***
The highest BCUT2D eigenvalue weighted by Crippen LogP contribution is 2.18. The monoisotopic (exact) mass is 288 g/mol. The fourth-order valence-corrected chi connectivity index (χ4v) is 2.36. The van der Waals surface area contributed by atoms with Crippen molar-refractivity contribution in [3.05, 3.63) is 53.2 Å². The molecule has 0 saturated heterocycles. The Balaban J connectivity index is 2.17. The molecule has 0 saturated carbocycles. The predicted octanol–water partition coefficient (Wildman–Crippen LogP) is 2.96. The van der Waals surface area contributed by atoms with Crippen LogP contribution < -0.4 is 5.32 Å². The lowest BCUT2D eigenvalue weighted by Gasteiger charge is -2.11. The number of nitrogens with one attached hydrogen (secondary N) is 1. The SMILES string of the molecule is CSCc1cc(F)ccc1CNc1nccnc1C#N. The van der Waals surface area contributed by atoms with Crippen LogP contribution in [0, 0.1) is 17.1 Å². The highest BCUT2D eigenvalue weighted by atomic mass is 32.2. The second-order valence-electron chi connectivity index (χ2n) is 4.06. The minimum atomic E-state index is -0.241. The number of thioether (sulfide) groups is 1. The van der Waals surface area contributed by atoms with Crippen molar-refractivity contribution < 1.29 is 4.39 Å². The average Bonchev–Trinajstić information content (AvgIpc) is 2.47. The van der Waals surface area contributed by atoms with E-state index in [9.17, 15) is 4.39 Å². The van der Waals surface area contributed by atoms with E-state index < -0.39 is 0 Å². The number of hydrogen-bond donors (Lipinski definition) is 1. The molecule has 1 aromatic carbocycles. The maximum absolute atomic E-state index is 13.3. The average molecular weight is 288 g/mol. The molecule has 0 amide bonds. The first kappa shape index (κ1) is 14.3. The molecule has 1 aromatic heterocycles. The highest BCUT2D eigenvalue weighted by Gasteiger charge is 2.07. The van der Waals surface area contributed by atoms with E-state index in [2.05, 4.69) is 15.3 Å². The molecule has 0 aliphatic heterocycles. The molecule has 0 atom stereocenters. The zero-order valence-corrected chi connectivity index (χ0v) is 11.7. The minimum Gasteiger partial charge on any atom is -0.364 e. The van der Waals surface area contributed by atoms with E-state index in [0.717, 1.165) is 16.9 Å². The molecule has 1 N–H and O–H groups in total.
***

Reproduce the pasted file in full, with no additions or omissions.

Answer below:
The highest BCUT2D eigenvalue weighted by Crippen LogP contribution is 2.18. The monoisotopic (exact) mass is 288 g/mol. The fourth-order valence-corrected chi connectivity index (χ4v) is 2.36. The van der Waals surface area contributed by atoms with Crippen molar-refractivity contribution in [3.05, 3.63) is 53.2 Å². The molecule has 0 saturated heterocycles. The Balaban J connectivity index is 2.17. The molecule has 0 saturated carbocycles. The predicted octanol–water partition coefficient (Wildman–Crippen LogP) is 2.96. The van der Waals surface area contributed by atoms with Crippen LogP contribution < -0.4 is 5.32 Å². The lowest BCUT2D eigenvalue weighted by Gasteiger charge is -2.11. The number of nitrogens with one attached hydrogen (secondary N) is 1. The SMILES string of the molecule is CSCc1cc(F)ccc1CNc1nccnc1C#N. The van der Waals surface area contributed by atoms with Crippen LogP contribution in [0, 0.1) is 17.1 Å². The highest BCUT2D eigenvalue weighted by atomic mass is 32.2. The second-order valence-electron chi connectivity index (χ2n) is 4.06. The minimum atomic E-state index is -0.241. The number of thioether (sulfide) groups is 1. The van der Waals surface area contributed by atoms with Crippen molar-refractivity contribution < 1.29 is 4.39 Å². The average Bonchev–Trinajstić information content (AvgIpc) is 2.47. The van der Waals surface area contributed by atoms with E-state index in [9.17, 15) is 4.39 Å². The van der Waals surface area contributed by atoms with E-state index < -0.39 is 0 Å². The number of hydrogen-bond donors (Lipinski definition) is 1. The molecule has 1 aromatic carbocycles. The maximum absolute atomic E-state index is 13.3. The average molecular weight is 288 g/mol. The molecule has 0 amide bonds. The first kappa shape index (κ1) is 14.3. The molecule has 1 aromatic heterocycles. The highest BCUT2D eigenvalue weighted by Gasteiger charge is 2.07. The van der Waals surface area contributed by atoms with E-state index in [2.05, 4.69) is 15.3 Å². The molecule has 0 aliphatic heterocycles. The molecule has 0 atom stereocenters. The zero-order valence-corrected chi connectivity index (χ0v) is 11.7. The minimum Gasteiger partial charge on any atom is -0.364 e. The van der Waals surface area contributed by atoms with E-state index in [0.717, 1.165) is 16.9 Å². The molecule has 1 N–H and O–H groups in total.